Legal Apprenticeship: What Is It & Is It Right For You?

By this point, we’ve all heard about Kim Kardashian and her journey to becoming an attorney. You might be wondering, along with lots of others, what the hell she’s doing to go down this path. Well, you’re in luck because I am currently doing the same thing as her!

Currently, only a few states in the US allow for prospective lawyers to forego law school for a legal apprenticeship instead, California being the most prevalent. Not many people are aware of this alternative, and in my opinion, there is good reason. This program is through the State Bar of California (or the other states that participate, you’ll have to check which ones they are) and requires a multitude of steps to begin the study.

First, you’ll need to submit an application through the CalBar website, including your transcripts, an initial report your supervising attorney fills out, and various other pieces of information. Once this is submitted, along with a check for $125 or $150 (I can’t remember the exact cost), a background check will be performed on you and as long as you pass this, you are ready to begin studying.

There are no real rules to this apprenticeship, other than you must submit monthly exams to the Bar once every 6 months, a payment for this report, and a list of all reading materials completed. The requirement is 20 hours per week for 50 out of 52 weeks of the year, and students must pass the First Year Law Students Exam upon completion of their first year. You will NOT receive credit for one year if you do not submit the proper reports and exams to the Bar. That is basically everything you need to know about the basics of the program.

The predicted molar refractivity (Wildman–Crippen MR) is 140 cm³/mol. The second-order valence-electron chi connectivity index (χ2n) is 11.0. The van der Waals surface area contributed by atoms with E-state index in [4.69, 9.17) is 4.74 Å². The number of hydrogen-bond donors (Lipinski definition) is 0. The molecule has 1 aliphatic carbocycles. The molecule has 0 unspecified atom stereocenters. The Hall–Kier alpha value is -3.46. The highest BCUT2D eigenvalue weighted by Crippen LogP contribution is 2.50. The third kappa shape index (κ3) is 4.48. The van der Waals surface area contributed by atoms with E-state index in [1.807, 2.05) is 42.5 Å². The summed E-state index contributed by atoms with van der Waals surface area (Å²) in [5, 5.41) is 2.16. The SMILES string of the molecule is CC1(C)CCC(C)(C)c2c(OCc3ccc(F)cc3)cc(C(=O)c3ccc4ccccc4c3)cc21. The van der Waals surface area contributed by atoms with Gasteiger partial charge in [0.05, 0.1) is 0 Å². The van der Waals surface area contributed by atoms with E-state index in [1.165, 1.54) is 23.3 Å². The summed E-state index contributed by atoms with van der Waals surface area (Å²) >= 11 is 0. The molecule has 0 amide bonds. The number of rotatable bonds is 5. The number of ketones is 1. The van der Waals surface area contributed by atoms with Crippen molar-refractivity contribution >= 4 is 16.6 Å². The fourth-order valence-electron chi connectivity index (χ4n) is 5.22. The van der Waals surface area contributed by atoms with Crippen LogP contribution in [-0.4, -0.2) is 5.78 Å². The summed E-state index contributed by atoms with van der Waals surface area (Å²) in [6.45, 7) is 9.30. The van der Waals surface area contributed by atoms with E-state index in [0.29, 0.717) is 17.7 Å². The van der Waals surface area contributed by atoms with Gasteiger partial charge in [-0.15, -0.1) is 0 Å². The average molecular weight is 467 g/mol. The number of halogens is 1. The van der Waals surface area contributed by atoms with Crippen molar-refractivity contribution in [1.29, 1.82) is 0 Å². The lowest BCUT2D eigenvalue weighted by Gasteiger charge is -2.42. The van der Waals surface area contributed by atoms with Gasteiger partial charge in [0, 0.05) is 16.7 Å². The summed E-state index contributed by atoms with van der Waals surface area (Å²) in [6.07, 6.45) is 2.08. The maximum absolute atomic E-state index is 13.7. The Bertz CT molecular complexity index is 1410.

Why I Don’t Suggest It

While this option is extremely cost-effective if you are interested in becoming a lawyer, there are many nuances you miss out on by not attending law school. This is all very personal, of course, and everyone has their own learning style. For me, I learn by studying, reading, discussing the material, and listening to lectures and feedback from peers. In this environment, you only have one professor (your supervising attorney), and it is up to them how often they lecture, if at all. All your reading and assignments or lack of assignments is controlled by the supervising attorney, and more often than not, your attorney is extremely busy with their own caseload. This makes it very difficult to get the proper education necessary to pass exams and writing exercises.

Again, everyone is different! This might work wonderfully for someone else. With the classroom setting, you get the advantage of professors who know the purpose of law school is ultimately passing the Bar. Your curriculum is extremely structured, and you have the benefits of office hours, peer study groups, and TA hours. This might sound counter intuitive, but you also have assignments in law school, which end up being beneficial in the long run.


I’ve completed my first 6-month period of my apprenticeship, and I am definitely thinking law school is the better path for my style of learning. I am super grateful for my supervising attorney (who was one of my professors in my undergrad and also happens to be my boss), but I think I will be pursuing a law school career!


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